36. Hirsch, A.M., Fang, Y., Asad, S., Kapulnik, Y.: The role of phytohormones in plant-microbe symbioses. — Plant Soil 194: 171–184, 1997.CrossRefGoogle Scholar
  37. Hua, J., Chang, C., Sun, Q., Meyerowitz, EM.: Ethylene insensitivity conferred by Arabidopsis ERS gene. — Science 269: 1712–1714, 1995a.CrossRefPubMedGoogle Scholar
  38. Hua, J., Meyerowitz, E.M.: Ethylene responses are negatively regulated by a receptor gene family in Arabidopsis thaliana. — Cell 94: 261–271, 1998.CrossRefPubMedGoogle Scholar
  39. Hua, J., Sakai, H., Nourizadeh, S., Chen, Q.G., Bleecker, A.B., Ecker, J.R., Meyerowitz E.M.: EIN4 and ERS2 are members of the putative ethylene receptor gene family in Arabidopsis. — Plant Cell 10: 1321–1332, 1998b.CrossRefPubMedPubMedCentralGoogle Scholar
  40. Ivanchenko, M.G., Muday, G.K., Dubrovsky, J.G.: Ethylene-auxin interactions regulate lateral root initiation and emergence in Arabidopsis thaliana. — Plant J. 55: 335–347, 2008.CrossRefPubMedGoogle Scholar
  41. Johnson, D., Martin, F., Cairney, J.W.G., Anderson, I.C.: The importance of individuals: intraspecific diversity of mycorrhizal plants and fungi in ecosystems. — New Phytol. 194: 614–628, 2012.CrossRefPubMedGoogle Scholar
  42. Karadeniz, A., Topcuoglu, S.F., Inan, S.: Auxin, gibberellin, cytokinin and abscisic acid production in some bacteria. — World J. Microbiol. Biotechnol. 22: 1061–1064, 2006.CrossRefGoogle Scholar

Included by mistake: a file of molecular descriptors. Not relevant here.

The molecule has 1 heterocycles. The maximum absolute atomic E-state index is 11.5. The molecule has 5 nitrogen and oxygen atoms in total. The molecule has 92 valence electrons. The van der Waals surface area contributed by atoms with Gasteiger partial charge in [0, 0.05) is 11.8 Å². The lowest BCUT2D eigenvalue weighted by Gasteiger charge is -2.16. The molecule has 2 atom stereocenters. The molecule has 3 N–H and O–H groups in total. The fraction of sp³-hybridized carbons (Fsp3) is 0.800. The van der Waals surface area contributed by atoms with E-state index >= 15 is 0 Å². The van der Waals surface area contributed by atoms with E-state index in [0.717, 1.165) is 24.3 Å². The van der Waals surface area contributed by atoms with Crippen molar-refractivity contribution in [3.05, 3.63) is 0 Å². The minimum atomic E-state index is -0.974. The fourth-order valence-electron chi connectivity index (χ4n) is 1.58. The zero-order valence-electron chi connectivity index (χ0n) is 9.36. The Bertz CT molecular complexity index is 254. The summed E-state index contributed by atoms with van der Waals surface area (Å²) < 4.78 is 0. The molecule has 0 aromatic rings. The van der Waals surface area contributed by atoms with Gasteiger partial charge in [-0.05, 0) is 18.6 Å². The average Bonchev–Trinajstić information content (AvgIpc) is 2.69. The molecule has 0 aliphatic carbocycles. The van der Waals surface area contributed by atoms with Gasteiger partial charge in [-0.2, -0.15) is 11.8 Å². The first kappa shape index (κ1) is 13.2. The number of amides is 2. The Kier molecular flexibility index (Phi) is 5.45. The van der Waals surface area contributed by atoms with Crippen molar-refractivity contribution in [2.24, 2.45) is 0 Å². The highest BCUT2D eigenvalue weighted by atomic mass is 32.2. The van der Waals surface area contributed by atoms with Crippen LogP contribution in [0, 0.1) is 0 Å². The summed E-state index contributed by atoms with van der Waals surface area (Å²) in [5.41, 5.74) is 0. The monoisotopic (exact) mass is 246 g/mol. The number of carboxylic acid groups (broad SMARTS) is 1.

43. Kieber, J.J., Rothenberg, M., Roman, G., Feldmann, K.A., Ecker, J.R.: CTR1, a negative regulator of the ethylene response pathway in Arabidopsis, encodes a member of the Raf family of protein kinases. — Cell 72: 427–441, 1993.CrossRefPubMedGoogle Scholar
  44. Lewis, D.R., Negi, S., Sukumar, P., Muday, G.K.: Ethylene inhibits lateral root development, increases IAA transport and expression of PIN3 and PIN7 auxin efflux carriers. — Development 138: 3485–3495, 2011.CrossRefPubMedGoogle Scholar
  45. Lincoln, C., Britton, J.H., Estelle, M.: Growth and development of the axr1 mutants of Arabidopsis. — Plant Cell 2: 1071–1080, 1990.CrossRefPubMedPubMedCentralGoogle Scholar
  46. Lindow, S.E., Brandl, M.T.: Microbiology of the phyllosphere. — Appl. Environ. Microbiol. 69: 1875–1883, 2003.CrossRefPubMedPubMedCentralGoogle Scholar